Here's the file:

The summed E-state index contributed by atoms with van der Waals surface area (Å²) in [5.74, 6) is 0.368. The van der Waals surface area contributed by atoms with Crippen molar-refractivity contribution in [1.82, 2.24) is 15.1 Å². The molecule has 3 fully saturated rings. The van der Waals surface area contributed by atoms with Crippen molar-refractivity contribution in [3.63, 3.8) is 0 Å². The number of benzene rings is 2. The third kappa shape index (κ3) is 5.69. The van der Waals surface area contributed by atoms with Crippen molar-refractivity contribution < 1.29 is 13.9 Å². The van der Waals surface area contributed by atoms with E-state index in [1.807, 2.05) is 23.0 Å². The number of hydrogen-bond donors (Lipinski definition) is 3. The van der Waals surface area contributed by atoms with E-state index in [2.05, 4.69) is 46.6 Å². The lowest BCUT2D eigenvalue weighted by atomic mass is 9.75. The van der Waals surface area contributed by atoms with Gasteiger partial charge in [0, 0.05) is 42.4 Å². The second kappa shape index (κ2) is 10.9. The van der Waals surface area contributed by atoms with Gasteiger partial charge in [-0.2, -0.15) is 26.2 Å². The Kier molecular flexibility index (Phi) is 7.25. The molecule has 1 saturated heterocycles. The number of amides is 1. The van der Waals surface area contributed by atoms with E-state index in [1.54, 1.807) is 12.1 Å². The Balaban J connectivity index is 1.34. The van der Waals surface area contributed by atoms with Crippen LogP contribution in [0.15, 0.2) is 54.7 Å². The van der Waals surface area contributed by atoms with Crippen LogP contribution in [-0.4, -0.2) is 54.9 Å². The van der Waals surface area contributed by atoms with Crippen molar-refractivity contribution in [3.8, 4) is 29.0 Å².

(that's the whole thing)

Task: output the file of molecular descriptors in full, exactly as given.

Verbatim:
The summed E-state index contributed by atoms with van der Waals surface area (Å²) in [5.74, 6) is 0.368. The van der Waals surface area contributed by atoms with Crippen molar-refractivity contribution in [1.82, 2.24) is 15.1 Å². The molecule has 3 fully saturated rings. The van der Waals surface area contributed by atoms with Crippen molar-refractivity contribution in [3.63, 3.8) is 0 Å². The number of benzene rings is 2. The third kappa shape index (κ3) is 5.69. The van der Waals surface area contributed by atoms with Crippen molar-refractivity contribution < 1.29 is 13.9 Å². The van der Waals surface area contributed by atoms with E-state index in [1.807, 2.05) is 23.0 Å². The number of hydrogen-bond donors (Lipinski definition) is 3. The van der Waals surface area contributed by atoms with E-state index in [2.05, 4.69) is 46.6 Å². The lowest BCUT2D eigenvalue weighted by atomic mass is 9.75. The van der Waals surface area contributed by atoms with Gasteiger partial charge in [0, 0.05) is 42.4 Å². The second kappa shape index (κ2) is 10.9. The van der Waals surface area contributed by atoms with Gasteiger partial charge in [-0.2, -0.15) is 26.2 Å². The Kier molecular flexibility index (Phi) is 7.25. The molecule has 1 saturated heterocycles. The number of amides is 1. The van der Waals surface area contributed by atoms with E-state index in [1.54, 1.807) is 12.1 Å². The Balaban J connectivity index is 1.34. The van der Waals surface area contributed by atoms with Crippen LogP contribution in [0.15, 0.2) is 54.7 Å². The van der Waals surface area contributed by atoms with Crippen LogP contribution in [-0.4, -0.2) is 54.9 Å². The van der Waals surface area contributed by atoms with Crippen molar-refractivity contribution in [3.8, 4) is 29.0 Å².